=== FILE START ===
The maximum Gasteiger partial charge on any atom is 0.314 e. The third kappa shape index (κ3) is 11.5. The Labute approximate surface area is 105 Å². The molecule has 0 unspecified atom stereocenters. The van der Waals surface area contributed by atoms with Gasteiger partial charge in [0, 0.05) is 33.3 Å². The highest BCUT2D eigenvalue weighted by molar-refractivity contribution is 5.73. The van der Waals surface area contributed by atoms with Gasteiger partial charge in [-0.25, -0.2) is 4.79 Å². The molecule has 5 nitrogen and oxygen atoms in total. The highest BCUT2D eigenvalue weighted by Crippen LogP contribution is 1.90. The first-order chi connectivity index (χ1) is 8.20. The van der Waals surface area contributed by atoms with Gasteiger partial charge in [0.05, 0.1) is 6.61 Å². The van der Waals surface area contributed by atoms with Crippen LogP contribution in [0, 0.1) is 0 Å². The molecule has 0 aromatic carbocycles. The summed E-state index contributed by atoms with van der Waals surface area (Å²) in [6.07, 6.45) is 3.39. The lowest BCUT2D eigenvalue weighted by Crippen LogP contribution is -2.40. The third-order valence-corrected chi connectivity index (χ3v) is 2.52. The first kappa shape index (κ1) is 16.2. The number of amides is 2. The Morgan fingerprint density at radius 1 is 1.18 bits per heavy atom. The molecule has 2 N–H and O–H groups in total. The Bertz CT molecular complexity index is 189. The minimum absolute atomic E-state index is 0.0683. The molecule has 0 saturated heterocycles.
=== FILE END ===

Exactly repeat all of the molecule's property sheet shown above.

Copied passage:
The maximum Gasteiger partial charge on any atom is 0.314 e. The third kappa shape index (κ3) is 11.5. The Labute approximate surface area is 105 Å². The molecule has 0 unspecified atom stereocenters. The van der Waals surface area contributed by atoms with Gasteiger partial charge in [0, 0.05) is 33.3 Å². The highest BCUT2D eigenvalue weighted by molar-refractivity contribution is 5.73. The van der Waals surface area contributed by atoms with Gasteiger partial charge in [-0.25, -0.2) is 4.79 Å². The molecule has 5 nitrogen and oxygen atoms in total. The highest BCUT2D eigenvalue weighted by Crippen LogP contribution is 1.90. The first-order chi connectivity index (χ1) is 8.20. The van der Waals surface area contributed by atoms with Gasteiger partial charge in [0.05, 0.1) is 6.61 Å². The van der Waals surface area contributed by atoms with Crippen LogP contribution in [0, 0.1) is 0 Å². The molecule has 0 aromatic carbocycles. The summed E-state index contributed by atoms with van der Waals surface area (Å²) in [6.07, 6.45) is 3.39. The lowest BCUT2D eigenvalue weighted by Crippen LogP contribution is -2.40. The third-order valence-corrected chi connectivity index (χ3v) is 2.52. The first kappa shape index (κ1) is 16.2. The number of amides is 2. The Morgan fingerprint density at radius 1 is 1.18 bits per heavy atom. The molecule has 2 N–H and O–H groups in total. The Bertz CT molecular complexity index is 189. The minimum absolute atomic E-state index is 0.0683. The molecule has 0 saturated heterocycles.